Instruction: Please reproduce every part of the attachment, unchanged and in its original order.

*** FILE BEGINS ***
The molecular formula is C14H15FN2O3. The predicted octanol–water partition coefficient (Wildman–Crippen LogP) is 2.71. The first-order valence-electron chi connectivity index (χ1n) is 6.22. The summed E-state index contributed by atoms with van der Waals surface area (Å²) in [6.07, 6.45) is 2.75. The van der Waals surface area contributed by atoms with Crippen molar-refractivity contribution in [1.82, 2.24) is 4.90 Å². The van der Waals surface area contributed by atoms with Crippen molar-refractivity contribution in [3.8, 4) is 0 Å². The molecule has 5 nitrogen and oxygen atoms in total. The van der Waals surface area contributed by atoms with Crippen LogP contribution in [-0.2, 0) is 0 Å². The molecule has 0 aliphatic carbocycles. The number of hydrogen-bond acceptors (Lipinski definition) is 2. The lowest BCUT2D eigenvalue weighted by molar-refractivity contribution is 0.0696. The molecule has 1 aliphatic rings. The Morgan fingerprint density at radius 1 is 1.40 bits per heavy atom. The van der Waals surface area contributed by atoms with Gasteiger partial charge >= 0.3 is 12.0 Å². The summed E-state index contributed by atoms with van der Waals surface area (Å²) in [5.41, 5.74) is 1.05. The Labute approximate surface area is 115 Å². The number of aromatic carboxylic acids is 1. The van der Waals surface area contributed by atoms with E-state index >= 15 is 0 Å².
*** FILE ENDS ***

The molecular formula is C14H15FN2O3. The predicted octanol–water partition coefficient (Wildman–Crippen LogP) is 2.71. The first-order valence-electron chi connectivity index (χ1n) is 6.22. The summed E-state index contributed by atoms with van der Waals surface area (Å²) in [6.07, 6.45) is 2.75. The van der Waals surface area contributed by atoms with Crippen molar-refractivity contribution in [1.82, 2.24) is 4.90 Å². The van der Waals surface area contributed by atoms with Crippen molar-refractivity contribution in [3.8, 4) is 0 Å². The molecule has 5 nitrogen and oxygen atoms in total. The van der Waals surface area contributed by atoms with Crippen LogP contribution in [-0.2, 0) is 0 Å². The molecule has 0 aliphatic carbocycles. The number of hydrogen-bond acceptors (Lipinski definition) is 2. The lowest BCUT2D eigenvalue weighted by molar-refractivity contribution is 0.0696. The molecule has 1 aliphatic rings. The Morgan fingerprint density at radius 1 is 1.40 bits per heavy atom. The van der Waals surface area contributed by atoms with Gasteiger partial charge >= 0.3 is 12.0 Å². The summed E-state index contributed by atoms with van der Waals surface area (Å²) in [5.41, 5.74) is 1.05. The Labute approximate surface area is 115 Å². The number of aromatic carboxylic acids is 1. The van der Waals surface area contributed by atoms with E-state index >= 15 is 0 Å².